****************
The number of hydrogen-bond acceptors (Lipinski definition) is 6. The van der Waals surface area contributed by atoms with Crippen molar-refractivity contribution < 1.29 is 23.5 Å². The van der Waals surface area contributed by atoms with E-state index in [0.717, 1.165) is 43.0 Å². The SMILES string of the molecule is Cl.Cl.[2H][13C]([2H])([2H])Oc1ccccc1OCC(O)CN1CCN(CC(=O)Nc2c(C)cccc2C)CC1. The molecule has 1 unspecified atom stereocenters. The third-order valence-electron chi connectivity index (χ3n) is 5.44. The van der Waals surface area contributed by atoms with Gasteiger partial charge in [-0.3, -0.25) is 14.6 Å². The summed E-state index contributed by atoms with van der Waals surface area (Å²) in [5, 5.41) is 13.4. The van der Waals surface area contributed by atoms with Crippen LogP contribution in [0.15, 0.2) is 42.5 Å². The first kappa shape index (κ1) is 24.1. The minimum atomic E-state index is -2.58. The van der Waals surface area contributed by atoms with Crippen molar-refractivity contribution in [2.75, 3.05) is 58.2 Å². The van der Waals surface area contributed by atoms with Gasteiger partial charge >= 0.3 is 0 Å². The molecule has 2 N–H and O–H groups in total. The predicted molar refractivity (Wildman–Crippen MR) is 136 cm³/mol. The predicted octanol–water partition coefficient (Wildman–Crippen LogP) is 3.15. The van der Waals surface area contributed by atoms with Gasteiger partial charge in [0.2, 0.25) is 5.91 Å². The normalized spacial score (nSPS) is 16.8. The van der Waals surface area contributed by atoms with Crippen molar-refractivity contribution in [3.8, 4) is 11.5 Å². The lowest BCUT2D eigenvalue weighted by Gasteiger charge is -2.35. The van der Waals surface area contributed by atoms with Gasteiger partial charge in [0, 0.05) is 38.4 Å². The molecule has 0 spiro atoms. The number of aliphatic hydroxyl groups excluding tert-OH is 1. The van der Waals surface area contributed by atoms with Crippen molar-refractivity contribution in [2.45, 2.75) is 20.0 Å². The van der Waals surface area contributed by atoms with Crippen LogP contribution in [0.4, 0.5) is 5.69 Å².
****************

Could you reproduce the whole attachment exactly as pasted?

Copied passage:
The number of hydrogen-bond acceptors (Lipinski definition) is 6. The van der Waals surface area contributed by atoms with Crippen molar-refractivity contribution < 1.29 is 23.5 Å². The van der Waals surface area contributed by atoms with E-state index in [0.717, 1.165) is 43.0 Å². The SMILES string of the molecule is Cl.Cl.[2H][13C]([2H])([2H])Oc1ccccc1OCC(O)CN1CCN(CC(=O)Nc2c(C)cccc2C)CC1. The molecule has 1 unspecified atom stereocenters. The third-order valence-electron chi connectivity index (χ3n) is 5.44. The van der Waals surface area contributed by atoms with Gasteiger partial charge in [-0.3, -0.25) is 14.6 Å². The summed E-state index contributed by atoms with van der Waals surface area (Å²) in [5, 5.41) is 13.4. The van der Waals surface area contributed by atoms with Crippen LogP contribution in [0.15, 0.2) is 42.5 Å². The first kappa shape index (κ1) is 24.1. The minimum atomic E-state index is -2.58. The van der Waals surface area contributed by atoms with Crippen molar-refractivity contribution in [2.75, 3.05) is 58.2 Å². The van der Waals surface area contributed by atoms with Gasteiger partial charge >= 0.3 is 0 Å². The molecule has 2 N–H and O–H groups in total. The predicted molar refractivity (Wildman–Crippen MR) is 136 cm³/mol. The predicted octanol–water partition coefficient (Wildman–Crippen LogP) is 3.15. The van der Waals surface area contributed by atoms with Gasteiger partial charge in [0.2, 0.25) is 5.91 Å². The normalized spacial score (nSPS) is 16.8. The van der Waals surface area contributed by atoms with Crippen molar-refractivity contribution in [3.8, 4) is 11.5 Å². The lowest BCUT2D eigenvalue weighted by Gasteiger charge is -2.35. The van der Waals surface area contributed by atoms with Gasteiger partial charge in [0, 0.05) is 38.4 Å². The molecule has 0 spiro atoms. The number of aliphatic hydroxyl groups excluding tert-OH is 1. The van der Waals surface area contributed by atoms with Crippen molar-refractivity contribution in [2.45, 2.75) is 20.0 Å². The van der Waals surface area contributed by atoms with Crippen LogP contribution in [0.4, 0.5) is 5.69 Å².